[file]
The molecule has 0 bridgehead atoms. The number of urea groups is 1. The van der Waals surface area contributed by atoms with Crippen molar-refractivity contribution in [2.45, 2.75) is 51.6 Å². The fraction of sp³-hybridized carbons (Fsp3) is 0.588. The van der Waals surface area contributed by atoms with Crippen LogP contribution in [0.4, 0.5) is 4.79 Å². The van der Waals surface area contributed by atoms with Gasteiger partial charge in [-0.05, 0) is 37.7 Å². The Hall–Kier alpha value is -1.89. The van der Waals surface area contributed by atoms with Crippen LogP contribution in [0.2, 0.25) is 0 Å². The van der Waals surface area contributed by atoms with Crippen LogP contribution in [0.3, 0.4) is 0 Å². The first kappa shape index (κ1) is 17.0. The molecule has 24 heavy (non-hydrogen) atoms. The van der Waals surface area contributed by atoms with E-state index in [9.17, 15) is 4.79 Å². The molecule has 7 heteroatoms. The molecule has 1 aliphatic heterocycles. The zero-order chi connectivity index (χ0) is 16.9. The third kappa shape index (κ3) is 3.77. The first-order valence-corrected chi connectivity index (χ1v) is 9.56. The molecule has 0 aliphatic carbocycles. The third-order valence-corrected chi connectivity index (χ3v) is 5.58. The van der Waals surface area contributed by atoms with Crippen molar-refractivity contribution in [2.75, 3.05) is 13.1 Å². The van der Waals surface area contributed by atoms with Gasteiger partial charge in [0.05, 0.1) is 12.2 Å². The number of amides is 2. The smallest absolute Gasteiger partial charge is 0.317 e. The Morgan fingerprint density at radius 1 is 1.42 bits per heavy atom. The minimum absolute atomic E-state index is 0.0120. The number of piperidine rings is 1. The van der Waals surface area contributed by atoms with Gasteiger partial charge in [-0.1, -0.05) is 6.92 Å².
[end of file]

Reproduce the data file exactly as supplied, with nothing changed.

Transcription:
The molecule has 0 bridgehead atoms. The number of urea groups is 1. The van der Waals surface area contributed by atoms with Crippen molar-refractivity contribution in [2.45, 2.75) is 51.6 Å². The fraction of sp³-hybridized carbons (Fsp3) is 0.588. The van der Waals surface area contributed by atoms with Crippen LogP contribution in [0.4, 0.5) is 4.79 Å². The van der Waals surface area contributed by atoms with Gasteiger partial charge in [-0.05, 0) is 37.7 Å². The Hall–Kier alpha value is -1.89. The van der Waals surface area contributed by atoms with Crippen LogP contribution in [0.2, 0.25) is 0 Å². The van der Waals surface area contributed by atoms with Crippen LogP contribution in [0.3, 0.4) is 0 Å². The first kappa shape index (κ1) is 17.0. The molecule has 24 heavy (non-hydrogen) atoms. The van der Waals surface area contributed by atoms with E-state index in [9.17, 15) is 4.79 Å². The molecule has 7 heteroatoms. The molecule has 1 aliphatic heterocycles. The zero-order chi connectivity index (χ0) is 16.9. The third kappa shape index (κ3) is 3.77. The first-order valence-corrected chi connectivity index (χ1v) is 9.56. The molecule has 0 aliphatic carbocycles. The third-order valence-corrected chi connectivity index (χ3v) is 5.58. The van der Waals surface area contributed by atoms with Crippen molar-refractivity contribution in [2.75, 3.05) is 13.1 Å². The van der Waals surface area contributed by atoms with Gasteiger partial charge in [0.05, 0.1) is 12.2 Å². The number of amides is 2. The smallest absolute Gasteiger partial charge is 0.317 e. The Morgan fingerprint density at radius 1 is 1.42 bits per heavy atom. The minimum absolute atomic E-state index is 0.0120. The number of piperidine rings is 1. The van der Waals surface area contributed by atoms with Gasteiger partial charge in [-0.1, -0.05) is 6.92 Å².